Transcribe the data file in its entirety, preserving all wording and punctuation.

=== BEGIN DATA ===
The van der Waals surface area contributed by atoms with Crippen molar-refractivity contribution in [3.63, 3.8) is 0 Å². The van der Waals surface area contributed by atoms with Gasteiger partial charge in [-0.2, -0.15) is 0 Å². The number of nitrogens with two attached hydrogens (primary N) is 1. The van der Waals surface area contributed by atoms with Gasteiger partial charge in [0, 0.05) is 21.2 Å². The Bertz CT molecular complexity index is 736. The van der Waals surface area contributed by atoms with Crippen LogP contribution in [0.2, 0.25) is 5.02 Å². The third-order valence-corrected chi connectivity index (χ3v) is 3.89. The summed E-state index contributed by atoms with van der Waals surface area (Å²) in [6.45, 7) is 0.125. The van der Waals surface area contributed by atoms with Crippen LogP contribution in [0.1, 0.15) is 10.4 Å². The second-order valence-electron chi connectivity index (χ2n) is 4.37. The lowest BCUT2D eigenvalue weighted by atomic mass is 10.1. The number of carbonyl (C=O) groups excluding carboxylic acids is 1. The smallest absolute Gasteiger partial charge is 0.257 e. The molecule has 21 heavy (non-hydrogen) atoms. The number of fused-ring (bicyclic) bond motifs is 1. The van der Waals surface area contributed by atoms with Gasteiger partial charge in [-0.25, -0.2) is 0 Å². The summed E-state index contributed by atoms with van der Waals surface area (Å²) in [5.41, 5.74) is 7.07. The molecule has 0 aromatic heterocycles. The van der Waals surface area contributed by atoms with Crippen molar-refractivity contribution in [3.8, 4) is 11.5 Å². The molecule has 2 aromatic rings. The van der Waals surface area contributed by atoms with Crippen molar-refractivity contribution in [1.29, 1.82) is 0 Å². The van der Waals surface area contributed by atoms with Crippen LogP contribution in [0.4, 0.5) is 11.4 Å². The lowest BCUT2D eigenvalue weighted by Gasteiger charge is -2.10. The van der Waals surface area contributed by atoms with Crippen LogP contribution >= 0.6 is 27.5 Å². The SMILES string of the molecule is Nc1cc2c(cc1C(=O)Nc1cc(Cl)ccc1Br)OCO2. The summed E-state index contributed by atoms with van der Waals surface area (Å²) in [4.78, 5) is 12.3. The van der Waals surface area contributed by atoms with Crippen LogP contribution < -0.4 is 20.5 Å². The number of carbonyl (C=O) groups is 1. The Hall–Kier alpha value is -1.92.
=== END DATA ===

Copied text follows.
The van der Waals surface area contributed by atoms with Crippen molar-refractivity contribution in [3.63, 3.8) is 0 Å². The van der Waals surface area contributed by atoms with Gasteiger partial charge in [-0.2, -0.15) is 0 Å². The number of nitrogens with two attached hydrogens (primary N) is 1. The van der Waals surface area contributed by atoms with Gasteiger partial charge in [0, 0.05) is 21.2 Å². The Bertz CT molecular complexity index is 736. The van der Waals surface area contributed by atoms with Crippen LogP contribution in [0.2, 0.25) is 5.02 Å². The third-order valence-corrected chi connectivity index (χ3v) is 3.89. The summed E-state index contributed by atoms with van der Waals surface area (Å²) in [6.45, 7) is 0.125. The van der Waals surface area contributed by atoms with Crippen LogP contribution in [0.1, 0.15) is 10.4 Å². The second-order valence-electron chi connectivity index (χ2n) is 4.37. The lowest BCUT2D eigenvalue weighted by atomic mass is 10.1. The number of carbonyl (C=O) groups excluding carboxylic acids is 1. The smallest absolute Gasteiger partial charge is 0.257 e. The molecule has 21 heavy (non-hydrogen) atoms. The number of fused-ring (bicyclic) bond motifs is 1. The van der Waals surface area contributed by atoms with Gasteiger partial charge in [-0.25, -0.2) is 0 Å². The summed E-state index contributed by atoms with van der Waals surface area (Å²) in [5.41, 5.74) is 7.07. The molecule has 0 aromatic heterocycles. The van der Waals surface area contributed by atoms with Crippen molar-refractivity contribution in [3.8, 4) is 11.5 Å². The molecule has 2 aromatic rings. The van der Waals surface area contributed by atoms with Crippen molar-refractivity contribution in [1.29, 1.82) is 0 Å². The van der Waals surface area contributed by atoms with Crippen LogP contribution in [0.4, 0.5) is 11.4 Å². The lowest BCUT2D eigenvalue weighted by Gasteiger charge is -2.10. The van der Waals surface area contributed by atoms with Crippen LogP contribution >= 0.6 is 27.5 Å². The SMILES string of the molecule is Nc1cc2c(cc1C(=O)Nc1cc(Cl)ccc1Br)OCO2. The summed E-state index contributed by atoms with van der Waals surface area (Å²) in [4.78, 5) is 12.3. The van der Waals surface area contributed by atoms with Crippen LogP contribution < -0.4 is 20.5 Å². The number of carbonyl (C=O) groups is 1. The Hall–Kier alpha value is -1.92.